Winter break is coming to an end and my teachers return to school on Monday. Students will return on Tuesday. I think I’m going to try to write about my efforts to grow instructional practices and increase student learning over the rest of this year and into next. My intent is to try and write one post per week. Hopefully, I’m up for the challenge. I’ve spent the last two days diving into our student winter data. And here’s our current reality. Simply put, the students in the middle-those just below or close to grade level are learning. We have tangible evidence to show they are improving. But the students who are extremely far behind, those far below grade level just aren’t learning. And the students who enter our school above grade level-they aren’t learning enough either. My teachers know how to teach to the middle. Differentiating for those so far behind, and those who are ahead is incredibly difficult. It’s not impossible-but it sure is hard. It isn’t that no one is learning. Part of the problem is that students are learning-but not nearly enough. Somehow, I have to figure out how to help teachers grow students more than one year within a year. We have some learning occurring, but a student who enters our school reading at a third grade level (3rd grade!) who improves a year, is reading at a 4th grade level at the end of 9th grade, a 5th grade level at the end of 10th grade, a 6th grade level at the end of 11th grade, and a 7th grade level at the end of the 12th grade. And despite that students’ progress, she isn’t graduating from high school, and she isn’t ready for the world after high school. Additionally, I don’t value teaching to the test. I value design, and making, and real-world problem solving. I’ve spent the last six years bringing these elements into our school in meaningful ways. But it sure is difficult to make problem solving and problem finding the focus when students have such low skills.

I’ve spent my career in schools like mine. But this is the first time I can’t say that all the problems that come with inner city education stand in the way of getting to the learning. I’ve done a good job of addressing everything that gets in the way of learning. Now I’m left with students who don’t know how to learn, teachers with the best intentions, who don’t know how to teach such a huge range of learners, and a lack of learning systems to meet students where they are and take them where they need to go.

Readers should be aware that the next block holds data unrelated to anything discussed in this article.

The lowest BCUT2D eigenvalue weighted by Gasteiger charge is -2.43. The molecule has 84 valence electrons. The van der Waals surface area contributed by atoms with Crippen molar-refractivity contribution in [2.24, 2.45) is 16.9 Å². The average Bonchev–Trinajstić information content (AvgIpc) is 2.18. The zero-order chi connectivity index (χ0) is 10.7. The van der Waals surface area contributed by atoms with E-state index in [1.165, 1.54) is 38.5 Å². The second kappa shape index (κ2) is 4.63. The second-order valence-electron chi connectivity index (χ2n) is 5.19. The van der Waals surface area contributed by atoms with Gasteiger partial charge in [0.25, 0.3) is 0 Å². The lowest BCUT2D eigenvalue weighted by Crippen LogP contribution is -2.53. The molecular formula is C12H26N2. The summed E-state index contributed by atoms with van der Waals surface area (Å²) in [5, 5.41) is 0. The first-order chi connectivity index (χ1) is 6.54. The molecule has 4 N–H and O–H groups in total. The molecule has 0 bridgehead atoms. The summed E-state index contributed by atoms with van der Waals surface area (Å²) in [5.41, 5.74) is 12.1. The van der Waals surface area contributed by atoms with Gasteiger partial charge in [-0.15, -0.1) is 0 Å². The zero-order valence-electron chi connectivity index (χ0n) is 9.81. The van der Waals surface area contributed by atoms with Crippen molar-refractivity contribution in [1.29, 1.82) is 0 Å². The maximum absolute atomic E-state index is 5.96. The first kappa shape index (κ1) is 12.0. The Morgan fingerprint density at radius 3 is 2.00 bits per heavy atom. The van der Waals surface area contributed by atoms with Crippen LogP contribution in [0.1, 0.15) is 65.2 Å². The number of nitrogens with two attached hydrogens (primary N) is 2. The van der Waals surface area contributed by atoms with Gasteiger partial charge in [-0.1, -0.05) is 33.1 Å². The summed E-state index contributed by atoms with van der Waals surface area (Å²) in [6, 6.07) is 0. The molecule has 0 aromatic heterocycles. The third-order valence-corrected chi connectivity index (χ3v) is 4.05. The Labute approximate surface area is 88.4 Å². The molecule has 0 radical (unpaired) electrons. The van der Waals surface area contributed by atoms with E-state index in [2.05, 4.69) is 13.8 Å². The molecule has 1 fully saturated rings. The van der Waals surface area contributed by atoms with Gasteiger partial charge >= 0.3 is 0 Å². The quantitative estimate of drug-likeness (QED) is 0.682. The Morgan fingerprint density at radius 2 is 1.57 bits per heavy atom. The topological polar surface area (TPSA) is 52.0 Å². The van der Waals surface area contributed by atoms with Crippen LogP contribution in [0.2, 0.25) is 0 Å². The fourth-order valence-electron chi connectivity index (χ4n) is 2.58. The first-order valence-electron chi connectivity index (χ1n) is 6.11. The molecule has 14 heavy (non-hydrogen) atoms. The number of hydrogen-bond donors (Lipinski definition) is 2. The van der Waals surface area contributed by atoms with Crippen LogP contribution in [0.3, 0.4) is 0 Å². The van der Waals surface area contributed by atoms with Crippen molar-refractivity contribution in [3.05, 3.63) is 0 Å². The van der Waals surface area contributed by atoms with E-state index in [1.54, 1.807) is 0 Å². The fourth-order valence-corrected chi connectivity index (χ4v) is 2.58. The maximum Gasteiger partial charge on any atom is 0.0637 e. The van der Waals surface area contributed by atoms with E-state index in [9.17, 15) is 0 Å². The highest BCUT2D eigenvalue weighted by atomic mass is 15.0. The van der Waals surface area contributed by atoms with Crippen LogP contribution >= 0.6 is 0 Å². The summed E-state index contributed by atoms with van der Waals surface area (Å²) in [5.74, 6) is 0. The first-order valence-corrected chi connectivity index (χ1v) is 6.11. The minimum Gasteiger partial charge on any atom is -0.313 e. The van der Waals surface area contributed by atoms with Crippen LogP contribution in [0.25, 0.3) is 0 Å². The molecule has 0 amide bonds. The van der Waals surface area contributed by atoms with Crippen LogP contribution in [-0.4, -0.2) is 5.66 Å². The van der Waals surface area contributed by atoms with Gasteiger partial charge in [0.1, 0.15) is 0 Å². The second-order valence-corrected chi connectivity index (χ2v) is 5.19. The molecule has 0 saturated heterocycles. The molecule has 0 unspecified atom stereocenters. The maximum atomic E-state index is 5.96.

It was incredibly daunting to take on the opportunity to lead Design Lab almost seven years ago. It felt like a monumental task ahead when I began. Today, we’re the best we’ve ever been; but we’re not close to being good enough. And as this very-needed vacation comes to an end, the task ahead feels more daunting than it ever has. There aren’t too many people to turn to for advice in this work. There are a million tweets about engagement and assessment and mastery and design, and phenomenal project after phenomenal project that students are doing at schools across the country. And I want to find connections, but the grand canyon exists between what you are tweeting about, and what I am doing.

Does anyone want to chat about how to get high schoolers excited about reading when they can’t find themselves in any books, and they really should be reading books at a second and third grade level? What a challenge.

Does anyone want to talk about teaching students who have been taught only to comply and complete worksheets how to ask why, and what if, and I wonder?

Or about how to teach teachers to differentiate for these enormous range of students in their classes without asking them to create a different lesson plan for each student?

I don’t expect any answers, but I sure would like to connect. I miss the connections in the edu-blogosphere. Sometimes just the dialogue helps.

Until next week....


  1. I talk big but I know so little. I've experienced some and have picked up hints on other. I was a teaching assistant for 5 years outside of Milwaukee. I'm from Toledo. I can see the problems and the disconnect between folks that don't think it's their problem & the societal problems leading to that mindset. In truth, you're in the front of the tsunami wave we're all in, except the top 2%. We all need to decide our real intentions & if it's the status quo we all better run to our caves because that's where we're heading. I still have hope. I will try what I can. Do you connect with #HipHopEd @fastcrayon @TheJLV @ShanaVWhite @Jess5th Some UK people I like include @TheHopefulHT @KalwantBhopal @SchoolMentalHealth. I know it's probably not what you need, but it might be a start. I think you're doing something incredible.

  2. Susan,

    Thanks so much for reading. I appreciate your willingness to engage around these tough topics. Thanks again!